When it comes to the intersection of college savings and Medicaid, you may need to speak with an elder law attorney who will be able to review how the college savings assets are owned, and whether or not they’ll impact your Medicaid eligibility.

Reference: nj.com (September 19, 2018) “Will my college savings be counted for Medicaid?”

Can a Revocable Land Trust Shield Assets from Medicaid?

Control of an asset is a key element, when Medicaid considers an individual’s eligibility.

Control of an asset is a key element, when Medicaid considers an individual’s eligibility.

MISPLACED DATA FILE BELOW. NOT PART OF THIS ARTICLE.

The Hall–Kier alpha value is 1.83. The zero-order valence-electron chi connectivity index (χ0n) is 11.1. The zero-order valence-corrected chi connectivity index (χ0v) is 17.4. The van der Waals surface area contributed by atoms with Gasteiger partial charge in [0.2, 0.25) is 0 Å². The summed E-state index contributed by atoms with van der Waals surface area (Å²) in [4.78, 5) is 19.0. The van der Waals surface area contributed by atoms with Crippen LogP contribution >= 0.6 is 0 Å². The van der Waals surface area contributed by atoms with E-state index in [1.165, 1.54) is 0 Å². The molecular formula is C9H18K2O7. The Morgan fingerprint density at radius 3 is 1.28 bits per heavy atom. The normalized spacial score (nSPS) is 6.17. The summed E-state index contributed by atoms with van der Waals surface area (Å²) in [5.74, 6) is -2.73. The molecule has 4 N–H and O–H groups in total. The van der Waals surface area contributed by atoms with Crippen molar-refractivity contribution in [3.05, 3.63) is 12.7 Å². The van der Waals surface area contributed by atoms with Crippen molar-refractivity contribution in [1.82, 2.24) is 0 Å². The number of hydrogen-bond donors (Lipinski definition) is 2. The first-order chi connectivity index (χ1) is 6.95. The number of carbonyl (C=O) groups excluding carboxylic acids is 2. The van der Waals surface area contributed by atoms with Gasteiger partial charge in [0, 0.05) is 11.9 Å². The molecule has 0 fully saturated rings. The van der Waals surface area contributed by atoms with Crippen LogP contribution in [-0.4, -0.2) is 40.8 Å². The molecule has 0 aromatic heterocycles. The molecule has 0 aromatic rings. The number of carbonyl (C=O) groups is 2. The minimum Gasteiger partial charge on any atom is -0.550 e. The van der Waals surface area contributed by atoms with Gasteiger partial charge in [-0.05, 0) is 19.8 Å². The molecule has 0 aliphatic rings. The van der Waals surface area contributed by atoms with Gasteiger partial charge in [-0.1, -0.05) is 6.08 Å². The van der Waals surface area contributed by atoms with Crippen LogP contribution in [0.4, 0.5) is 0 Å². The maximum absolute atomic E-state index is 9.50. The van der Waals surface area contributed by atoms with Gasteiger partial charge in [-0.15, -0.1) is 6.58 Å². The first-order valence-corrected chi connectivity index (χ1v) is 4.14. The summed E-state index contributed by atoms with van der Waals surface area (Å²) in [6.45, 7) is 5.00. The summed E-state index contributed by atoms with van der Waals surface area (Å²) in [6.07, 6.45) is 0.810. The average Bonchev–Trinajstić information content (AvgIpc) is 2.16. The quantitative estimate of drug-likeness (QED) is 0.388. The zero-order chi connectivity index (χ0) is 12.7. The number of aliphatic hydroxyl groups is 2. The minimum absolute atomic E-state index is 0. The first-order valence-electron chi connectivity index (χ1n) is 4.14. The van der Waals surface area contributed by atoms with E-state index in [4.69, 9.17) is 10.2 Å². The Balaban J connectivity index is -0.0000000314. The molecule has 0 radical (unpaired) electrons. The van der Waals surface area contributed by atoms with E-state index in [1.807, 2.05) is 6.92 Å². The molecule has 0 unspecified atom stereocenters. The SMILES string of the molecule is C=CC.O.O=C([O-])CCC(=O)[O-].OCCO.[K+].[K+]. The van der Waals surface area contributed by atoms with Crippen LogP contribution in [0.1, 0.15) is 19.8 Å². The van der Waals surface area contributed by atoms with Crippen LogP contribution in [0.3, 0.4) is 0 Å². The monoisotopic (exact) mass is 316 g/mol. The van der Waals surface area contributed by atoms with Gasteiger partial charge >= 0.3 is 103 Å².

31903821451_e117f0eddd_oA recent article from nj.com, “What revocable land trusts mean to Medicaid eligibility,” starts with what sounds almost like a warning: it’s not easy to protect or hide assets from Medicaid. A revocable land trust won't help to protect an asset from Medicaid's spend down requirements, because a trust that’s revocable can be revoked or terminated at any time by the grantor.

A land trust is a private agreement with the trustee agreeing to hold title to property for the benefit of the beneficiary or beneficiaries. The creator of the trust is called the settlor or trustor. This person is usually the titleholder to the property, before it’s transferred into the trust.